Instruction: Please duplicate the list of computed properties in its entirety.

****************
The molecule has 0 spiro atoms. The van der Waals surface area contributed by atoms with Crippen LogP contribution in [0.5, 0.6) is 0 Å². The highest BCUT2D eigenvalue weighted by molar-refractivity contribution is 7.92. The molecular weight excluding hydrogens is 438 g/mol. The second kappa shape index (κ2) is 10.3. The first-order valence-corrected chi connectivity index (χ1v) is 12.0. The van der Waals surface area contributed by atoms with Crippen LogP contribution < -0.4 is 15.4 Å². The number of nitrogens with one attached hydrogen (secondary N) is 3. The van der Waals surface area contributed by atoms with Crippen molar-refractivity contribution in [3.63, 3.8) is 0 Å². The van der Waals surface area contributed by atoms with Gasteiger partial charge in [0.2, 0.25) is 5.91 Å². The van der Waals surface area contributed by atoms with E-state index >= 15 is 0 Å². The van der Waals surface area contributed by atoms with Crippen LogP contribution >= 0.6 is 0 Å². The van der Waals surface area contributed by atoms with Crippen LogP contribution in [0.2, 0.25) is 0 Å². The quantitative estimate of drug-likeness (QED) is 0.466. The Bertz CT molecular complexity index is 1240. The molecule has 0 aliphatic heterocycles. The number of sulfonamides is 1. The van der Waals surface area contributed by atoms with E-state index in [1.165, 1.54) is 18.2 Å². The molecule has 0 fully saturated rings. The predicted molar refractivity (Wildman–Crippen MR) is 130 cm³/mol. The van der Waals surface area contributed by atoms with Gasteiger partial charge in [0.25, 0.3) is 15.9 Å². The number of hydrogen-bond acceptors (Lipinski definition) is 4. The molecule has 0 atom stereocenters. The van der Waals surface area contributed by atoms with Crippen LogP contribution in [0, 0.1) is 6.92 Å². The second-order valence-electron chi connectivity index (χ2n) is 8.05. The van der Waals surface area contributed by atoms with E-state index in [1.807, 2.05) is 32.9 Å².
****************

The molecule has 0 spiro atoms. The van der Waals surface area contributed by atoms with Crippen LogP contribution in [0.5, 0.6) is 0 Å². The highest BCUT2D eigenvalue weighted by molar-refractivity contribution is 7.92. The molecular weight excluding hydrogens is 438 g/mol. The second kappa shape index (κ2) is 10.3. The first-order valence-corrected chi connectivity index (χ1v) is 12.0. The van der Waals surface area contributed by atoms with Crippen LogP contribution < -0.4 is 15.4 Å². The number of nitrogens with one attached hydrogen (secondary N) is 3. The van der Waals surface area contributed by atoms with Crippen molar-refractivity contribution in [3.63, 3.8) is 0 Å². The van der Waals surface area contributed by atoms with Gasteiger partial charge in [0.2, 0.25) is 5.91 Å². The van der Waals surface area contributed by atoms with E-state index >= 15 is 0 Å². The van der Waals surface area contributed by atoms with Crippen LogP contribution >= 0.6 is 0 Å². The van der Waals surface area contributed by atoms with Crippen LogP contribution in [0.2, 0.25) is 0 Å². The quantitative estimate of drug-likeness (QED) is 0.466. The Bertz CT molecular complexity index is 1240. The molecule has 0 aliphatic heterocycles. The number of sulfonamides is 1. The van der Waals surface area contributed by atoms with E-state index in [1.165, 1.54) is 18.2 Å². The molecule has 0 fully saturated rings. The predicted molar refractivity (Wildman–Crippen MR) is 130 cm³/mol. The van der Waals surface area contributed by atoms with Gasteiger partial charge in [0.25, 0.3) is 15.9 Å². The number of hydrogen-bond acceptors (Lipinski definition) is 4. The molecule has 0 atom stereocenters. The van der Waals surface area contributed by atoms with Crippen LogP contribution in [0, 0.1) is 6.92 Å². The second-order valence-electron chi connectivity index (χ2n) is 8.05. The van der Waals surface area contributed by atoms with E-state index in [1.807, 2.05) is 32.9 Å².